Saturday 8th September
Adjudicators: Dr Robert Childs and Gary Davies
Set Work: Music from Kantara (Kenneth Downie)
Brass Sounds Inverclyde (Christopher Mansfield)
Castleton (Peter Ryan)
Cheltenham (Nigel Galliott)
Cleobury Mortimer Concert (David Maplestone)
Crystal Palace (Michael Gray)
Dunfermline Town (Andy Shaw)
Formby (Louise Hough MBE)
Hatherleigh (Matt Green)
Jayess Newbiggin (Andrew Griffiths)
Knaresborough (Steve Morland)
Lofthouse 2000 (Andrew Whitaker)
Lydney Town (Kevin Ford)
Moulton 77 (Nicholas Garman)
Newport Borough (Robin Hackett)
Phoenix (Goodwick) (Luke Jenkins)
Rockingham (Adam Whittle)
Syston (Chris Banks)
Thornton Cleveleys (Stephen Craig)
Witney Town (Rhys Owens)
2016 National Champion: Usk
There is more music of clearly defined refinement to enjoy in the Fourth Section which rounds off the first day of action at Cheltenham.
Kenneth Downie’s concisely structured ‘Music from Kantara’ has already proven to be a popular choice at championships around the world since it was written in 1993 for the National School Band Association Composer Competition and dedicated to Watership Brass.
It has since been heard from Tasmania to North America, Switzerland to Prestatyn, and quite a few others contest stops in-between, testing youth bands and adult bands alike. On hearing and playing it you can certainly tell why.
Despite the exotic sounding title, its inspirational origins are somewhat prosaic.
When the composer and his wife moved into a new home near Winchester they were intrigued to find it called 'Kantara'. Not wanting to upset the outgoing owners, and wishing to find out more, they decided to keep the name.
Some judicious research found that Kantara was in fact a ruined castle in Northern Cyprus which the previous owners had once visited.
The inspiration behind the work
It was built by the Byzantines in the 10th century as a lookout post against raiding Arabs (although by the 20th century in the leafy suburbs of Winchester you would have thought the threat would have subsided), and a picture of it was left hanging on the wall for the new owners to enjoy.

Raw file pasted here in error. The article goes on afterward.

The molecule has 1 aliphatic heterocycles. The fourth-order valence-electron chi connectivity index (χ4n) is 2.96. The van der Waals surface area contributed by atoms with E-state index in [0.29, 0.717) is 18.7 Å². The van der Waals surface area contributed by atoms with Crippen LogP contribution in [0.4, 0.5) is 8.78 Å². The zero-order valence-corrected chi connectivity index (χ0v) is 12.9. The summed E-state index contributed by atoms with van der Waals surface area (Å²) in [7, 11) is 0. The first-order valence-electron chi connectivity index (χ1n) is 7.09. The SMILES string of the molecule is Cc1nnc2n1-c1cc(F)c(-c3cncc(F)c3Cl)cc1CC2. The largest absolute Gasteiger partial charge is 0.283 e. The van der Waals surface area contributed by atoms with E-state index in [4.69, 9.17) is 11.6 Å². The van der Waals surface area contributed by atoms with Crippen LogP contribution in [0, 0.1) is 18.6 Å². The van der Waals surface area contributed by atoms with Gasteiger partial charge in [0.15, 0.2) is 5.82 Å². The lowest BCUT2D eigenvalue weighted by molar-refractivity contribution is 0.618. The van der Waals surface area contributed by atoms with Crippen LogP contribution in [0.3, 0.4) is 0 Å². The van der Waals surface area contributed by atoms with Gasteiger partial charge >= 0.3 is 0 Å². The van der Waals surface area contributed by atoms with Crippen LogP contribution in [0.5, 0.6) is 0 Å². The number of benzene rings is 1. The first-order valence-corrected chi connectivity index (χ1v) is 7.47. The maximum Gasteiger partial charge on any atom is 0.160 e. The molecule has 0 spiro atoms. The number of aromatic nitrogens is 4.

It certainly had a colourful history, although it will be hoped that conductors who don’t feature highly won’t follow in the footsteps of a former noble resident who threw herself to her death out of her bedroom window when the bailiffs came knocking on the door.
Done and dusted
The work is in no way descriptive (so thankfully there will be no Tosca style finale for heartbroken MDs) but contains a trio of movements each with an engaging musical character of its own - from a light hearted 'Spiritoso' followed by a lyrical middle section and an animated 'Presto' finale. It’s all done and dusted within 9 minutes or so.
The composer Kenneth Downie
The opening is bright and breezy (reminiscent of those up tempo Salvation Army marches in places) tapped at a 132 beat trot that brings out the neat syncopation and rhythmic patterns boldly played by the baritones, euphs and horns.
Technically it should be well within the grasp of the best bands (and the perc work is not over taxing either), although there are moments when the ensemble timbre needs a darker hue of minor texture.
The languid middle section does ask questions of leading solo lines (opening on the euph and solo cornet), but steady nerves and a confident sense of lyricism should see players through. It sounds a little bit like Gallic impressionism in places; a melancholic sigh of longing wrapped up in a fog of Gitane cigarette smoke. It’s quite lovely.
Fruity bass trom
It gives way to the finale - pushing on with a 144 pulse rate, that although urgent and vibrant, still needs control. It’s a bit stop-start in places, but it whisks through with bubbling enthusiasm (as in the first movement, aided by a fruity bass trom line) that sounds like the theme music from an American sit-com.
It comes to an end with a perfect show of ensemble control - and a Bb major chord that will show if a band can showcase the basics as well as the bling in their bid for the National title.
Who will win?
19 ambitious rivals should all feel confident of doing well on this piece and it could be a fine afternoon’s entertainment for Dr Robert Childs and Garry Davies in the box.
Both know what it takes lead a band to a National title or two - Bob with Cory and Gary with Tylorstown, although any conspiracy theorists may not want to start chuntering on about any far-fetched notions that the two Welshmen will automatically favour their brethren.
You do not need to be a fan of the ‘X-Files’ to know that Wales has already got a pretty decent record at this event in the past few years anyway - winning title on four of the last five occasions.
And this year it will be the impressive duo of Area champion Phoenix (Goodwick) and Newport Borough who will be looking to add their name to a recent roll call of honour that includes Mellingriffth 2, Ebbw Valley, Northop Brass and Usk.
The next Welsh World Cup winning front row from Phoenix (Goodwick)